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The Maze of Urban Housing Markets

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  • Rothenberg, Jerome
  • Galster, George C.
  • Butler, Richard V.
  • Pitkin, John R.
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    Abstract

    This powerful new theoretical approach to analyzing urban housing problems and the policies designed to rectify them will be a vital resource for urban planners, developers, policymakers, and economists. The search for the roots of serious urban housing problems such as homelessness, abandonment, rent burdens, slums, and gentrification has traditionally focused on the poorest sector of the housing market. The findings set forth in this volume show that the roots of such problems lie in the relationships among different parts of the market—not solely within the lower-quality portion—though that is where problems are most dramatically manifested and housing reforms are myopically focused. The authors propose a new understanding of the market structure characterized by a closely interrelated array of quality submarkets. Their comprehensive models ground a unified theory that accounts for demand by both renters and owner occupants, supply by owners of existing dwellings, changes in the stock of housing due to conversions and new construction, and interactions across submarkets.

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    Bibliographic Info

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    This book is provided by University of Chicago Press in its series University of Chicago Press Economics Books with number 9780226729510 and published in 1991.

    Edition: 1
    ISBN: 9780226729510
    Order: http://press.uchicago.edu/ucp/books/book/isbn/9780226729510.html
    Handle: RePEc:ucp:bkecon:9780226729510

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    Web page: http://press.uchicago.edu

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    Cited by:
    1. Richard Arnott & Elizaveta Shevyakhova, 2007. "Tenancy Rent Control and Credible Commitment in Maintenance," Boston College Working Papers in Economics 661, Boston College Department of Economics.
    2. Elif Alkay, 2008. "Housing Submarkets in Istanbul," International Real Estate Review, Asian Real Estate Society, vol. 11(1), pages 113-127.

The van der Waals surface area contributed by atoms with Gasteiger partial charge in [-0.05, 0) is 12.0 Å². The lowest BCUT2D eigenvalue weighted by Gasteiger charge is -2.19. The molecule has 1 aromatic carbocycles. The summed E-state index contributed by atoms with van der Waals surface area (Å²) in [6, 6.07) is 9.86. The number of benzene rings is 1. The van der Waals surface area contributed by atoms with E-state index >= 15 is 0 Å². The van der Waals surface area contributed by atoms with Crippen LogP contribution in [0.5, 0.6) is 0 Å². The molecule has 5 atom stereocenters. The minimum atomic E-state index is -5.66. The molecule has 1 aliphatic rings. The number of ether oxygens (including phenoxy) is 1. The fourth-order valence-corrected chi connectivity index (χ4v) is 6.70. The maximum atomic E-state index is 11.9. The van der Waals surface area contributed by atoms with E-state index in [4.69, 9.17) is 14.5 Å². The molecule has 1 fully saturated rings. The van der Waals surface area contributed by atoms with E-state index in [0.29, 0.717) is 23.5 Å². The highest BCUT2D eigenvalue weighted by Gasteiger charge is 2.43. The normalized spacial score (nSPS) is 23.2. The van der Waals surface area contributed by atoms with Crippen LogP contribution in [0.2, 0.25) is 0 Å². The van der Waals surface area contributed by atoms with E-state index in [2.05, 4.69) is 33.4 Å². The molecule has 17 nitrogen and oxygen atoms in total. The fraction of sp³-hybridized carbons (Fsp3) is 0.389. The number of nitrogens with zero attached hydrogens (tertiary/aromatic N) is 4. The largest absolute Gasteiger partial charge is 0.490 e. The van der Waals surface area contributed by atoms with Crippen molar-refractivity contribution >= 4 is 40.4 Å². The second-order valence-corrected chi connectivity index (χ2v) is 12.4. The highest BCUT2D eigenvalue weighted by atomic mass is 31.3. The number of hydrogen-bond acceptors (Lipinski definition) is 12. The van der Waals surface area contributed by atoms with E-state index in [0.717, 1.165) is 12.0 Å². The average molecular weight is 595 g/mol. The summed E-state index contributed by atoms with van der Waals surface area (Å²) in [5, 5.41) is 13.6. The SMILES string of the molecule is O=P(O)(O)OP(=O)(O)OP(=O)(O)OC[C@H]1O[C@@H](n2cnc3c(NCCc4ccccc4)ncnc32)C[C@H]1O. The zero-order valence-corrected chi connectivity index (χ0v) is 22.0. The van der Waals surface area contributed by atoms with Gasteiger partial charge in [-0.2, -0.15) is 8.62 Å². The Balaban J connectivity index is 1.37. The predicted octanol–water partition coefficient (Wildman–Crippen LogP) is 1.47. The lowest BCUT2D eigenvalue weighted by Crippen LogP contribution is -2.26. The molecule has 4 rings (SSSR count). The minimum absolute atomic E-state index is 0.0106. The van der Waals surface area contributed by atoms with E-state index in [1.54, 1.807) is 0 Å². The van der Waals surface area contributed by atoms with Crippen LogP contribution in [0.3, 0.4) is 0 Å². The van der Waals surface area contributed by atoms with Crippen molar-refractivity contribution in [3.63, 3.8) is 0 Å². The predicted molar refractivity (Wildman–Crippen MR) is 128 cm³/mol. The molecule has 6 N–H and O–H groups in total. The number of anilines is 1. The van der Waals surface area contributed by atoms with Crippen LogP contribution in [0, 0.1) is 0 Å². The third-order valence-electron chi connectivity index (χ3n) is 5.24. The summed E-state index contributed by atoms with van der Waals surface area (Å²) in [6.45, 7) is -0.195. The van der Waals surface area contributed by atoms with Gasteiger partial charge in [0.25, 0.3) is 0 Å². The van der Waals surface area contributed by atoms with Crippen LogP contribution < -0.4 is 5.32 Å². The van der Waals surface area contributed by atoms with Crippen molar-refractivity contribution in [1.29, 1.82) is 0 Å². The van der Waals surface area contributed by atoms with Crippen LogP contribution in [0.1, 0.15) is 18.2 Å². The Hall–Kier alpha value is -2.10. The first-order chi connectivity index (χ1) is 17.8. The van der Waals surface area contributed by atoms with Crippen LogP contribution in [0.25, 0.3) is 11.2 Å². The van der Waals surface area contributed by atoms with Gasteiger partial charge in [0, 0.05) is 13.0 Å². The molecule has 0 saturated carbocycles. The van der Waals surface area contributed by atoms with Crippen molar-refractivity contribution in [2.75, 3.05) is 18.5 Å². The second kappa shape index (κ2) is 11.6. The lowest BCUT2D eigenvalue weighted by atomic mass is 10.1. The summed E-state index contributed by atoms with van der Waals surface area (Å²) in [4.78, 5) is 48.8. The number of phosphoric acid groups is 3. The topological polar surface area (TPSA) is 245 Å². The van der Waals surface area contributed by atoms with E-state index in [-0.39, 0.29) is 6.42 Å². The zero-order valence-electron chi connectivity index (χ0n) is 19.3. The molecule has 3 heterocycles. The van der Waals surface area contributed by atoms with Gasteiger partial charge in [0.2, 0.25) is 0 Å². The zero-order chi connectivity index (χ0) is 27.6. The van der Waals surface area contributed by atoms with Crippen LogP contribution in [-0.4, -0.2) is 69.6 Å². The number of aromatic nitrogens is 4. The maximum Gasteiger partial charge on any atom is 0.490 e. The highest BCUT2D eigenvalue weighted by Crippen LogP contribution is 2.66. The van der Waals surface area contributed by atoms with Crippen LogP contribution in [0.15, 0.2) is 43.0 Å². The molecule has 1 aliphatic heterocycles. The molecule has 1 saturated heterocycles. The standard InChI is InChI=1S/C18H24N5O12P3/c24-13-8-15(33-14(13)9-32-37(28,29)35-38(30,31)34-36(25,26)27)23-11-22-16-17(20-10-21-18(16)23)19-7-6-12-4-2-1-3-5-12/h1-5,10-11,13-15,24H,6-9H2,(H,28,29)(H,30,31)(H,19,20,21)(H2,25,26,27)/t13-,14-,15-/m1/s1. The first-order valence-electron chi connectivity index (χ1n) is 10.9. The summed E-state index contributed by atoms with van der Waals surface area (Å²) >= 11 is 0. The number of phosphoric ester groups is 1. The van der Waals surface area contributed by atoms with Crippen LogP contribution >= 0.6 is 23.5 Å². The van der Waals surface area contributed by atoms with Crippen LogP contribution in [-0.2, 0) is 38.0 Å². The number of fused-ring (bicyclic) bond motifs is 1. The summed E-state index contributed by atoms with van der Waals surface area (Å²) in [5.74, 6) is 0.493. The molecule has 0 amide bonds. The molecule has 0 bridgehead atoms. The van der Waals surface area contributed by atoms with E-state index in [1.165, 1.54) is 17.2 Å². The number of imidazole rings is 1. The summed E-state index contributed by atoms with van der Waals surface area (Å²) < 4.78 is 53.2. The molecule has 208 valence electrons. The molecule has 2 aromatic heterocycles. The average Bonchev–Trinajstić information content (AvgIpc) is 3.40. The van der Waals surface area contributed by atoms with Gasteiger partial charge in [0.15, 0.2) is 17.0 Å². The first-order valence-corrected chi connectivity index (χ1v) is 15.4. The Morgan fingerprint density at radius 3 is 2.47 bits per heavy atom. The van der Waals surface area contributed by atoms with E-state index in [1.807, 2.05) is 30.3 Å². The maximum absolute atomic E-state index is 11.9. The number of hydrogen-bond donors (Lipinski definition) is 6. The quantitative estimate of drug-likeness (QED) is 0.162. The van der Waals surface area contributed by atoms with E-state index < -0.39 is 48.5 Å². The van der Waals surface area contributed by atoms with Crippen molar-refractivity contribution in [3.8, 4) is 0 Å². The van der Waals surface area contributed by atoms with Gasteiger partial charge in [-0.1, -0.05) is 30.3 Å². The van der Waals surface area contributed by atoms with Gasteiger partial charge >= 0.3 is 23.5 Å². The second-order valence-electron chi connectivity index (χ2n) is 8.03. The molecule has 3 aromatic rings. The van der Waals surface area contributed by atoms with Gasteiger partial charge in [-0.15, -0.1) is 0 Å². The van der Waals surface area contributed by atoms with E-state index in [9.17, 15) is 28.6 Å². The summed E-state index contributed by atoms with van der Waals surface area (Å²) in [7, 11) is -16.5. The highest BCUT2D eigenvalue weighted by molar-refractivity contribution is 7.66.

3. Richard Arnott & Ralph Braid, 1995. "A Filtering Model with Steady-State Housing," Boston College Working Papers in Economics 301., Boston College Department of Economics.
    4. David Agrawal & William H. Hoyt, 2014. "State Tax Differentials, Cross-Border Commuting, and Commuting Times in Multi-State Metropolitan Areas," CESifo Working Paper Series 4852, CESifo Group Munich.
    5. Susin, Scott, 1999. "Rent Vouchers and the Price of Low-Income Housing," Berkeley Program on Housing and Urban Policy, Working Paper Series qt67d5x29s, Berkeley Program on Housing and Urban Policy.
    6. Author, A., 1998. "Book review," Regional Science and Urban Economics, Elsevier, vol. 28(4), pages 517-533, July.
    7. Lanny Arvan & David Nickerson, 2006. "Private Investment, Public Aid and Endogenous Divergence in the Evolution of Urban Neighborhoods," The Journal of Real Estate Finance and Economics, Springer, vol. 32(1), pages 83-100, February.
    8. Steven C. BOURASSA & Martin HOESLI & Vincent S. PENG, 2002. "Do Housing Submarkets Really Matter?," FAME Research Paper Series rp58, International Center for Financial Asset Management and Engineering.
    9. Rosenthal, Stuart S., 2008. "Old homes, externalities, and poor neighborhoods. A model of urban decline and renewal," Journal of Urban Economics, Elsevier, vol. 63(3), pages 816-840, May.
    10. Zabel, Jeffrey E., 2004. "The demand for housing services," Journal of Housing Economics, Elsevier, vol. 13(1), pages 16-35, March.
    11. Robert A. Simons & Roberto G. Quercia & Ivan Maric, 1998. "The Value Impact of New Residential Construction and Neighborhood Disinvestment on Residential Sales Price," Journal of Real Estate Research, American Real Estate Society, vol. 15(2), pages 147-162.

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